The Cleveland Orchestra commissioned the Bold Island Suite in 1961. I don't recall it in any subsequent season. For me, it is a superb example of Hanson's late style. As he matured, he wrote more tightly, although he never lost his essential lyricism. Although not without melody, he constructs his themes less as complete units and more from smaller ideas, which he then plays with and recombines. Bold Island was Hanson's summer home in Maine. Superficially, the suite is a picture postcard of the island – birds, waves, sunlight, storms. However, it also shows some aspects of cyclical structure, with earlier themes showing up in later movements. There are three, all told: "Birds of the Sea," "Summer Seascape," "God in Nature." However, the work also reflects Hanson's theoretical concerns, particularly six-tone scales. Hanson even wrote a set of piano pieces (later orchestrated) called The Young Composer's Guide to the Six-Tone Scale. The first movement of Bold Island, for example, uses the scale C-D-Eb-F#-G-A – essentially, a major chord superimposed on an adjacent minor chord. "Realistic" bird calls enter, à la Beethoven's Sixth, and in time actually become woven into the fabric of the musical argument. "Summer Seascape" opens with an evocation of sunlight on gently lapping water. The clouds gradually darken and a musical storm comes up – nothing close to a hurricane, just a summer shower. The feel for the innate power of the Atlantic, even when relatively benign, comes through. Like Britten, Hanson seems to have the ocean in his bones. Not bad for a boy from Wahoo, Nebraska. The last movement, "God in Nature," strikes me as redundantly titled. The whole suite so far has celebrated an awe-inspiring power in nature. Here, however, Hanson makes things more explicit, using an original hymn-tune and a motive to the rhythm of "Gloria in excelsis Deo." The piece ends on a note of benediction, with the birds of the first movement having nearly the last word.
Also from 1930, Hanson's Second Symphony, subtitled "Romantic," probably counts as the most popular of his cycle of seven and likely due to the lyrical second theme of the first movement. I happen to prefer the Fourth and Sixth Symphonies, the last my favorite and also the least typical. Various writers have tried to turn the Second into a manifesto for the Eternal Values of Music, but, although a fine score, it's simply not strong enough as music to set an artistic agenda, as Stravinsky's Rite of Spring and Octet – or, in another direction, Sibelius's Fourth and Fifth Symphonies – did. Architecturally, the work is an odd duck. Again, Hanson uses cyclical principles throughout all three movements. In the first movement, we find two thematic groups. The first consists of subsidiary bits which combine and recombine in the development. The second comprises a complete song, which doesn't get developed at all. It is its own unit, complete in itself. The second movement, in song form, is my favorite of the symphony, with the most affecting passages. Bits of the first movement sneak in, mainly for tension and contrast, and transform the song into something more complicated. The third movement strikes me as the weakest, where a lot of the music seems to proceed on automatic and simply goes by. Even many of the recalls of earlier themes seem contrived. By the third-way point, Hanson comes up with a Sibelius-inspired set of paragraphs which lift the music out of its doldrums and builds to a climax over a very large span indeed. When the two principal themes from the first movement appear for the last time, it feels like a genuine summing up.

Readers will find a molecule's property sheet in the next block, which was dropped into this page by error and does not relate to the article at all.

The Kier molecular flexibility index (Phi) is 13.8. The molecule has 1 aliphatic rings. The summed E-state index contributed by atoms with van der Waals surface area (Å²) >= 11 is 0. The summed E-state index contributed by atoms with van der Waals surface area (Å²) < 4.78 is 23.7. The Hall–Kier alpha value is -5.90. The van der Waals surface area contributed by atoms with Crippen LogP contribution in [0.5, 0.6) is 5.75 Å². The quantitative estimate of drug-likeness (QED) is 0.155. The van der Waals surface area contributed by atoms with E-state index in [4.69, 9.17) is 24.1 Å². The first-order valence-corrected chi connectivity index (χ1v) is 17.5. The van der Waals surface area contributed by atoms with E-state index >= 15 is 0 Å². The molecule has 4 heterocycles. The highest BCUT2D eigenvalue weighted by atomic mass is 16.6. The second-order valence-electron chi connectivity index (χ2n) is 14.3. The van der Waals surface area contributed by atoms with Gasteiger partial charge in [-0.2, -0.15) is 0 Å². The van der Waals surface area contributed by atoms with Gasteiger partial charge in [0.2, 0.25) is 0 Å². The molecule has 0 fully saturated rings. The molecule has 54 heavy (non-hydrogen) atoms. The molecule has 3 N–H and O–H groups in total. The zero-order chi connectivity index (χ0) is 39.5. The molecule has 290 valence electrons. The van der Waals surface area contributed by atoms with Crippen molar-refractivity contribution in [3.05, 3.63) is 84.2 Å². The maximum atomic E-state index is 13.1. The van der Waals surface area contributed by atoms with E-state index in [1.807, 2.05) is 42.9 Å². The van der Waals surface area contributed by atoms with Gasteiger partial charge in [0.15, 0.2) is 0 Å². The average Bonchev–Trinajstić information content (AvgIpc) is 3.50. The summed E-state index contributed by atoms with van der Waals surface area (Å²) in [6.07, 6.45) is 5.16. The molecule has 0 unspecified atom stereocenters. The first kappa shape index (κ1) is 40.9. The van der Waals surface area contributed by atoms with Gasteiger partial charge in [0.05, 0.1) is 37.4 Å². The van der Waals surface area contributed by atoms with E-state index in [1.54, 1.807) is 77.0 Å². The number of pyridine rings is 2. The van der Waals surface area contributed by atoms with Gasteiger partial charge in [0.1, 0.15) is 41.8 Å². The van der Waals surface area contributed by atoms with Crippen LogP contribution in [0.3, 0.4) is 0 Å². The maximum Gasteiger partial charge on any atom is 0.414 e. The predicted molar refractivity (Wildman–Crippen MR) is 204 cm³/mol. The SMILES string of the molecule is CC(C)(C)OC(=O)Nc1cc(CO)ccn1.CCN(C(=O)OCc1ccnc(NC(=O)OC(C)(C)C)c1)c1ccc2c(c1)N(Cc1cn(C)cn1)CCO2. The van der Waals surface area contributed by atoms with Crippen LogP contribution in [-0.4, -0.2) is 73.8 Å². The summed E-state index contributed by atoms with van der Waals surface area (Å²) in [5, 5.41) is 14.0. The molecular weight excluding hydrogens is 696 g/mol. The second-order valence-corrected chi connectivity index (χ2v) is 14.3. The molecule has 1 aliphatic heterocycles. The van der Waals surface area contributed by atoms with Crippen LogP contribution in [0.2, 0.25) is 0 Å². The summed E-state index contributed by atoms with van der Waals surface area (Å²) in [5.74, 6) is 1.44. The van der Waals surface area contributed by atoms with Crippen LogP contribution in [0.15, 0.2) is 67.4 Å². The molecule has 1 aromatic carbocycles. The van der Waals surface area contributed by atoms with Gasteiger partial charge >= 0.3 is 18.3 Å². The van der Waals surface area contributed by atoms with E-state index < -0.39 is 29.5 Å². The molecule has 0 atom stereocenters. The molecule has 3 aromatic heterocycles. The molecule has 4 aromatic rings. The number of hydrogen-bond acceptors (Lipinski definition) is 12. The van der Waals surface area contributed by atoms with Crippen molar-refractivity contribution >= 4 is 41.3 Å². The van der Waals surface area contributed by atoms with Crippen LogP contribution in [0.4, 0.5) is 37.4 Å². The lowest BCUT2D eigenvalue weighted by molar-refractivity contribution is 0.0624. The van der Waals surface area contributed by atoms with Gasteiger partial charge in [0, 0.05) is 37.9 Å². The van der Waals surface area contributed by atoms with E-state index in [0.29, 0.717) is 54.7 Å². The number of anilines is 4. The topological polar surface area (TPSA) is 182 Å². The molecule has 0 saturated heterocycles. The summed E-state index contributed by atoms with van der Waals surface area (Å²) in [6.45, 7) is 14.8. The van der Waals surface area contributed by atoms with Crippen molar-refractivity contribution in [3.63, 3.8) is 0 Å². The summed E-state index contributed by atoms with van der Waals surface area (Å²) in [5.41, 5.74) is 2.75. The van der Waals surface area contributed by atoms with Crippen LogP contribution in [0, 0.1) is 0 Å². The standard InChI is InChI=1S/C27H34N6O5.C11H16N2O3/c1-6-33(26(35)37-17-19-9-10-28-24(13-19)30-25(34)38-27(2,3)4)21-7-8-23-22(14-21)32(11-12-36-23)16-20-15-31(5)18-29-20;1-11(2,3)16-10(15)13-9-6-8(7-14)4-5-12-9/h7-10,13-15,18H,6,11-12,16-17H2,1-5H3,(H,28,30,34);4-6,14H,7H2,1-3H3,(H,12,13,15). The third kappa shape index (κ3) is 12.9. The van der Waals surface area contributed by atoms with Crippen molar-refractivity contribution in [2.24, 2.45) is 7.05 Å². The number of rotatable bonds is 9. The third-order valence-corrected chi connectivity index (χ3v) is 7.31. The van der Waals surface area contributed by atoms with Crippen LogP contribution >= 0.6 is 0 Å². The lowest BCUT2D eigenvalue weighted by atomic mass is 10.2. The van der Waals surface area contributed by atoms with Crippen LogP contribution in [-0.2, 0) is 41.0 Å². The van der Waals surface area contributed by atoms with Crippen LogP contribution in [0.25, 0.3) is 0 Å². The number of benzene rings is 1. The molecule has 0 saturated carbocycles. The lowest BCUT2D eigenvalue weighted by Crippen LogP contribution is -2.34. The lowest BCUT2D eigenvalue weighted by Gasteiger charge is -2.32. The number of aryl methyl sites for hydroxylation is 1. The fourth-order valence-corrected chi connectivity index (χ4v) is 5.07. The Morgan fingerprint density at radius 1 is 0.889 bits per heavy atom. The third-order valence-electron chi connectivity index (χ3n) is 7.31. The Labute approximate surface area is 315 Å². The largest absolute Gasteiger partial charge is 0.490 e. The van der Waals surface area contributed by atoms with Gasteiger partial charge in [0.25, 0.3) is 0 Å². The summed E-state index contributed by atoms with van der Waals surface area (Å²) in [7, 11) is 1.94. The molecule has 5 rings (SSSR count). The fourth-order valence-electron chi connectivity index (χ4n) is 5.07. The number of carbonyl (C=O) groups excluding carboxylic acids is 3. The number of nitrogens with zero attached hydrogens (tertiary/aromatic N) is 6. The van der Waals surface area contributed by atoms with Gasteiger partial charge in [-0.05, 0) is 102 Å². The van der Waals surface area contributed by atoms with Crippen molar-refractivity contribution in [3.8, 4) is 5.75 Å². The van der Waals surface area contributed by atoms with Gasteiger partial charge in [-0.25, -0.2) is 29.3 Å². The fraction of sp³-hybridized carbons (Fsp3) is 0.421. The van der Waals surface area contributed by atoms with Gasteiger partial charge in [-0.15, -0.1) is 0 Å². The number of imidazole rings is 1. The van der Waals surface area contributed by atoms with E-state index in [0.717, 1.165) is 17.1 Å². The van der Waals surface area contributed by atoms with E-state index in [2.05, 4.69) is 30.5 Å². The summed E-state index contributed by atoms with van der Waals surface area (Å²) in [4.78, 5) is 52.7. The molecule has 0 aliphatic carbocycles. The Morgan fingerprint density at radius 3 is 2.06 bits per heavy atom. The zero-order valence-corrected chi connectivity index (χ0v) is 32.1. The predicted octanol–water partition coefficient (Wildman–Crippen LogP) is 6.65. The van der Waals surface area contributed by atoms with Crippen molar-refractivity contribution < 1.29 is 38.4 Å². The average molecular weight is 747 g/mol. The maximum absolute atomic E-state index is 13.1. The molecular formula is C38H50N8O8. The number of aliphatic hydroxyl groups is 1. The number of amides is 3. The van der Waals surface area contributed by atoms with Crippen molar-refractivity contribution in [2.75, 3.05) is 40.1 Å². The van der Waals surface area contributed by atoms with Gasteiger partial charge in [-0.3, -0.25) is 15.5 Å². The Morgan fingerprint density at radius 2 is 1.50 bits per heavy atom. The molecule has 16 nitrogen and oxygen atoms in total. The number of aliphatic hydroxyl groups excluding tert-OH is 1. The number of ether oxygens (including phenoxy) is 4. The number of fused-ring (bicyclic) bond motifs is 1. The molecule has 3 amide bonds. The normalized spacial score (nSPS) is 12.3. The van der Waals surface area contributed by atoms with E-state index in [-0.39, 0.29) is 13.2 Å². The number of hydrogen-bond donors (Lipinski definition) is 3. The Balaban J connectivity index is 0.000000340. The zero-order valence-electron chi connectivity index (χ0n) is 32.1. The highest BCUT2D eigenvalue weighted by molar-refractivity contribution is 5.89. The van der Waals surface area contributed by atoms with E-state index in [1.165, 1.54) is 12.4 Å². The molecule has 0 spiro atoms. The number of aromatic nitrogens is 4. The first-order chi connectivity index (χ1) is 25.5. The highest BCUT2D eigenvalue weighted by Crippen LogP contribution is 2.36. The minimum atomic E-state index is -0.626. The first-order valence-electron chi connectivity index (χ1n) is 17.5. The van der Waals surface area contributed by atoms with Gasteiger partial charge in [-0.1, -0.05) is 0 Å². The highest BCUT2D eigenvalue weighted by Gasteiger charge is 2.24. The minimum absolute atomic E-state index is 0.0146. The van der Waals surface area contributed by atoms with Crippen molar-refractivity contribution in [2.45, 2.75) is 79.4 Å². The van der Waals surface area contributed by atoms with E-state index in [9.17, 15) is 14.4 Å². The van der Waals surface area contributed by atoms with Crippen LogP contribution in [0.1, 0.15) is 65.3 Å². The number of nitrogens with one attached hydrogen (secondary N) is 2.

Kunzel does well in everything, but I simply can't get Hanson's own recordings out of my head – the spicy Eastman string sound, the beautiful solos from the Eastman wind players, and, above all, Hanson's conviction about his music. If you have the Merry Mount Suite, the Fanfare, and the Symphony already, no need to duplicate. If you're extremely lucky and have Charles Gerhardt's recording of the Second Symphony (to me, the best out there, but of course no longer available), you don't need Kunzel. However, Bold Island is definitely worth hearing and the sound will make you weep with pleasure.
Copyright © 2008, Steve Schwartz